October 18, 2016


Chiiki Mirai Juku : Local Communities Support Government's Tutoring Program to Fight Child Poverty in Japan

Keywords: Education Newsletter 

JFS Newsletter No.169 (September 2016)

Photo: Classroom
Image by Ryo FUKAsawa Some Rights Reserved.

Child poverty is attracting growing concern in Japan. It is a problem requiring serious attention, because it affects not only the health and happiness of children and their families but also their potential for higher education and better jobs in the future. This month we report on the status of child poverty in Japan, plus the Chiiki Mirai Juku Program, a tutoring program undertaken by the government to address child poverty.

Worsening Child Poverty in Japan

According to a study conducted by the Ministry of Health, Labour and Welfare, one of every six Japanese children lives in relative poverty, which means living in a household with below 50 percent of national median income. In developed countries, poverty is generally measured by relative poverty, whereas in developing countries it is measured by absolute poverty (e.g., living on less than $1.90 a day ). The poverty rate among children has been rising in Japan.

Figure: Trends in relative poverty rate among children

A report published by UNICEF in April 2016 stated that Japan had the eighth widest gap between the poorest and the average groups in terms of income, educational achievement, and other measures, among 41 member countries of the European Union and Organization for Economic Cooperation and Development (OECD).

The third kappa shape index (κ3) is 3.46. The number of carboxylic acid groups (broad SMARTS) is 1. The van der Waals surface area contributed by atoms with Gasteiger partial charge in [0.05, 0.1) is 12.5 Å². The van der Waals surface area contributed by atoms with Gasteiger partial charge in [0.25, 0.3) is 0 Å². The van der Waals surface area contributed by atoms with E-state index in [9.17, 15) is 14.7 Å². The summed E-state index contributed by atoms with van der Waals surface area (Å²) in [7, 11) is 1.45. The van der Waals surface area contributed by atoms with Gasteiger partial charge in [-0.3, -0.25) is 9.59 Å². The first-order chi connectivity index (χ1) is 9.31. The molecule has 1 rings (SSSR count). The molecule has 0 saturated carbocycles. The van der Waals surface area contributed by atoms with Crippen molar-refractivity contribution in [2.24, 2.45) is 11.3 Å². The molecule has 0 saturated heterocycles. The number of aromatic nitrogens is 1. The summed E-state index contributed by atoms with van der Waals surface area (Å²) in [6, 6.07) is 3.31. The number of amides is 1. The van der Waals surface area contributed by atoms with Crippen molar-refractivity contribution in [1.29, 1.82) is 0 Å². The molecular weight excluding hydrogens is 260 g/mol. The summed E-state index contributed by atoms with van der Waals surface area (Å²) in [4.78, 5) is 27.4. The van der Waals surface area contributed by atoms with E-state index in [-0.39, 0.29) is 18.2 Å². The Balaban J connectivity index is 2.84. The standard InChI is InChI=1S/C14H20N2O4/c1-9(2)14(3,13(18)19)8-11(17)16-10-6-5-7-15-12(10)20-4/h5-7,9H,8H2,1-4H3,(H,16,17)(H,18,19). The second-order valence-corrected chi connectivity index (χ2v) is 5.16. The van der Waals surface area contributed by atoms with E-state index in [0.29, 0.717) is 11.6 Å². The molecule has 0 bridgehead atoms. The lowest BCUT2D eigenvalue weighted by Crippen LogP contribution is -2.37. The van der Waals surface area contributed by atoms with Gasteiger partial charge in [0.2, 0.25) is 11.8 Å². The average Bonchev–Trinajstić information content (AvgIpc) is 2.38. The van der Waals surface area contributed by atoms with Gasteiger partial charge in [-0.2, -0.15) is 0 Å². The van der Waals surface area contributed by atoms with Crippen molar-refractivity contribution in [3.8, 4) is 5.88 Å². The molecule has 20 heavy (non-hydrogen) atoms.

Future Effects of Child Poverty

Child poverty has a great influence on the future life of a child. For example, the university graduation rate is more than 40 percent for both men and women in households not in poverty, but for households on welfare the rate is approximately 15 percent. One can see large differences between the two groups. As educational background also affects employment patterns (e.g., permanent versus part-time employment), educational disparities lead to disparities in lifetime income earned.

The Nippon Foundation published a report in December 2015 that estimated society's losses due to child poverty, with two scenarios to highlight differences in the number of university graduates, income disparities, and other parameters. In the "current scenario," poverty is left unaddressed, while in the "improved scenario" measures are taken such as providing educational assistance to 180,000 children aged 15 years living in poor households. Approximately 34,000 graduate from university in the current scenario, compared to 62,000 in the improved scenario, a difference of nearly 30,000 university graduates. The number of future permanent employees was estimated at 81,000 in the current scenario, and 90,000 in the improved scenario.

These differences lead to differences in income, because permanent employees earn more than part-time employees. The report estimated the total lifetime income (earned until the age of 64) for 180,000 children in poor households at 22.6 trillion yen (about U.S.$215 billion) in the current scenario, and 25.5 trillion yen (about $243 billion), in the improved scenario, an increase of 2.9 trillion yen (about $28 billion). These estimates show the significant differences resulting from support measures taken even just for 180,000 children.

If parents remain in poverty, their children will also be likely to grow up in poor households. This is called the cycle of poverty. In Japan, many children attend after-school tutoring programs, but this is something that poor households cannot afford. To break the vicious cycle, children also need extra assistance to learn, in addition to regular school.

Free Learning Assistance: "Chiiki Mirai Juku" Program